It remained a vital template for lively ball era managers, including Bill McKechnie, Joe McCarthy, Billy Southworth, Paul Richards, Al Lopez, Walter Alston, Earl Weaver, Whitey Herzog, Tom Kelly, Bobby Cox, and Ron Gardenhire, who all used variations on this approach. Some focus on pitchers more, or do not lean on their starters as much, or put more emphasis on the offense. All, however, fostered a symbiotic relationship between their pitchers and fielders. The former would not put men on and the latter would take care of the rest. Moran, McKechnie, Lopez, and Weaver most closely followed Comiskey's theory of run prevention. They all prioritized superb gloves playing behind control pitchers who ate up tremendous numbers of innings.
Charles Comiskey created one of the greatest approaches to winning in baseball history.
References and Resources
This excerpt was also the focus of my SABR presentation, which you can view here.
Please note that this, like all my excerpts, comes from the manuscript. McFarland edited the entire thing, obviously. One or two very minor changes have been made (in the charts in the book, I actually spell out "Charles Comiskey" but when I did it here, it pushed the info back too far, and it was easier to edit him down than to push the other rows back appropriately).
Also, a few paragraphs from the book have been broken up. One general style guideline for the internet is that bigger paragraphs are more forbidding when viewed across a 12-inch (or larger) monitor than they would be on a page. Frankly, some of these paragraphs are still bigger than I'd normally like an internet paragraph to be, but I don't want to go nutty. The important part is that the words are the same as the ones I sent to McFarland in my manuscript.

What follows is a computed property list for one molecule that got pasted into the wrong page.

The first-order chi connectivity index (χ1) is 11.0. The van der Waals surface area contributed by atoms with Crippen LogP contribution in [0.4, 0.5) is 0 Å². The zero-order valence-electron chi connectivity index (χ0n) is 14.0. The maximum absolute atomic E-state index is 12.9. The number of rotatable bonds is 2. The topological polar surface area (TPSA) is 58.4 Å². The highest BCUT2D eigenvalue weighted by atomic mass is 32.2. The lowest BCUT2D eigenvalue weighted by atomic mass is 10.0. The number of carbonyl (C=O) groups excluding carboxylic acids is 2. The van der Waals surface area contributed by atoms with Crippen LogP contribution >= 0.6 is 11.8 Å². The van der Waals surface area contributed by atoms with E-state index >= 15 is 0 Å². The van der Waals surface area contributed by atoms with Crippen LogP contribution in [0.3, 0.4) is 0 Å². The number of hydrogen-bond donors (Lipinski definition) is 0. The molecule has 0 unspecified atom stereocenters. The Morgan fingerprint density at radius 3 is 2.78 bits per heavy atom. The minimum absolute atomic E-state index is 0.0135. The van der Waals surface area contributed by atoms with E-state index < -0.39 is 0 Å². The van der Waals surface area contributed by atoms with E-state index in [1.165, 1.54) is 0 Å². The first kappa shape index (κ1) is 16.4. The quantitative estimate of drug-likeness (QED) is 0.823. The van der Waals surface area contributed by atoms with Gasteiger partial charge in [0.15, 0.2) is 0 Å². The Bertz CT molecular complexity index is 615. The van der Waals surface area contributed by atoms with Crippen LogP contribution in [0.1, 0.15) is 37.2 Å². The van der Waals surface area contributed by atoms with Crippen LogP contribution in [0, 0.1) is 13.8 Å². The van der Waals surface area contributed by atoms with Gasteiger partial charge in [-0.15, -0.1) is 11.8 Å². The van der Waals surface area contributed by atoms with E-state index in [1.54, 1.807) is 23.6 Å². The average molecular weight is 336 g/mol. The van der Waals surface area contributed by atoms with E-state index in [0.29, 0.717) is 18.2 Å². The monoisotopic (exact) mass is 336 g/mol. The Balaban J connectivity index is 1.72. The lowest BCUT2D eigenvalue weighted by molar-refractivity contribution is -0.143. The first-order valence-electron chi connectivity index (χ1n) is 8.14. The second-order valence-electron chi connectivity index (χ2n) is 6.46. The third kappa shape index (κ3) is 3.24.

LPA+ is essentially the same thing called Peer Number in this column. I figured as long as I called the base stat LPA, I may as well keep a similar stat for the era-adjusted one. I should note one key difference: the column linked to two sentences ago was based on looking at around 70% of all starts from 1876-1969. Now, I've looked at 91% of those starts.
History instructor by day, statnerd by night, Chris Jaffe leads one of the most exciting double lives imaginable; with the exception of every other double life possible to imagine. Despite his lack of comic-book-hero-worthiness, Chris enjoys farting around with this stuff. His new book, Evaluating Baseball's Managers is available for order. Chris welcomes responses to his articles via e-mail. Oh, and now he's on twitter.